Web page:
The Q&A Archives: Sowing Peas For Fall Crop

Question: I have a community garden & am planning on planting peas for the fall. Fellow gardeners have told me they have
bad luck with fall peas but I'm still going to try. I have "Snowbird" and "Maestro" which are both recommended for fall. I prepared an area by working in a SMALL amount of well rotted manure, a good amount of grass clippings
(the soil was pretty heavy & tends to compact),and a good sprinkling of dried blood and bone meal- all worked into
the top 4 inches. Im going to soak the seeds 24 hrs. and inoculate them. ( I don't know whether or not there have
been peas in this area before, it's my first time in the community garden) Is there anything special I need to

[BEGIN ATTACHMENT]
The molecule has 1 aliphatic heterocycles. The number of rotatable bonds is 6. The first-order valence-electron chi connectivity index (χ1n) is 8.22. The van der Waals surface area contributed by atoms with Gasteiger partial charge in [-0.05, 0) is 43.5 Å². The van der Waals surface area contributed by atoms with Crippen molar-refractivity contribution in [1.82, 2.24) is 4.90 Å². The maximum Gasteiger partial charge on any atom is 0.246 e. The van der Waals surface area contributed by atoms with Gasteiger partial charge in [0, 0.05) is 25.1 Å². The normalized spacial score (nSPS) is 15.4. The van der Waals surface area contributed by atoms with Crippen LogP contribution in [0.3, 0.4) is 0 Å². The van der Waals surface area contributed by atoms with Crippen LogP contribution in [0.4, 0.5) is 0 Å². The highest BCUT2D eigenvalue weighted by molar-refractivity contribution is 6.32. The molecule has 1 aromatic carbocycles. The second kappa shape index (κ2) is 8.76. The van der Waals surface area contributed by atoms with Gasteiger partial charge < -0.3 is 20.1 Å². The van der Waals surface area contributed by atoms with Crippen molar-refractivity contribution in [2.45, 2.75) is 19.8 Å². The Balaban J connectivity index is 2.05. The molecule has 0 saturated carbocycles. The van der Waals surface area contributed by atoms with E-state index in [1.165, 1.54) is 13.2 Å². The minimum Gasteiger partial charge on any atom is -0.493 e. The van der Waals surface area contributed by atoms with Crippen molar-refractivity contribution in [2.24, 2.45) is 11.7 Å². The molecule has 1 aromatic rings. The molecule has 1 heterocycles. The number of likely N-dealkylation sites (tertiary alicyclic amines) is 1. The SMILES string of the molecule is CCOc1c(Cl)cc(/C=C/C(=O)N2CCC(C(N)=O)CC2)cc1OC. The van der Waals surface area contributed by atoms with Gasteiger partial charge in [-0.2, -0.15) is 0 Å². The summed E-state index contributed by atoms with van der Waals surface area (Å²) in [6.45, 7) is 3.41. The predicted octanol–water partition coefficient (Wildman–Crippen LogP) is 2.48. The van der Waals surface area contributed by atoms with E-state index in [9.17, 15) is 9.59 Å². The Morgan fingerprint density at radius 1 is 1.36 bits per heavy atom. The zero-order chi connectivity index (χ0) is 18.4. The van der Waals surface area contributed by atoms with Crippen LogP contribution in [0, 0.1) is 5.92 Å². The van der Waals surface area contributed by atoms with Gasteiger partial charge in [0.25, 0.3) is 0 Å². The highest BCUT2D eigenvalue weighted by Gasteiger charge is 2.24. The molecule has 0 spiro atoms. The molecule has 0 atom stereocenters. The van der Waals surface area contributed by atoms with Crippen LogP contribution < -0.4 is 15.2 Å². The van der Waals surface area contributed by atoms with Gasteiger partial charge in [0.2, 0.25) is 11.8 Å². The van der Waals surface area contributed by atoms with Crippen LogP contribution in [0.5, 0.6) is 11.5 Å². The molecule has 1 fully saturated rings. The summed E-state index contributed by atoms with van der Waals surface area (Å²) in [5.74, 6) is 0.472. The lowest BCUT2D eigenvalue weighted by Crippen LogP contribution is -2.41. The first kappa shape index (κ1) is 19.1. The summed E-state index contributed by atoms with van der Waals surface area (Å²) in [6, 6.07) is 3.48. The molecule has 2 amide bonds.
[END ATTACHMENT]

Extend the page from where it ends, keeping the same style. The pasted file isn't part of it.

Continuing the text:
do to have success with a fall crop? What would cause my fellow gardeners to have good spring crops and
bad luck in the fall?

Answer: It sounds as though you're all prepared and ready to grow a fall crop of peas. Pea seeds germinate best at soil temperatures of 50F - 77F degrees and will emerge in 6-14 days when sown about one inch deep and one inch apart. Standard germination rate for peas is about 80 percent. Since peas grow best in cooler temperatures, perhaps your gardening friends have planted too early for a fall crop. Peas take from 75 to 120 days to mature, depending upon variety. (Maestro matures in 110 days, Snowbird in 58 days.)You can harvest right up until frost, so count back the number of weeks from your usual first frost of the season, add about a week for germination and plant on the target date for the variety you're growing. Keep the seedbed moist until the plants emerge, and be very productive. Good luck with your garden!

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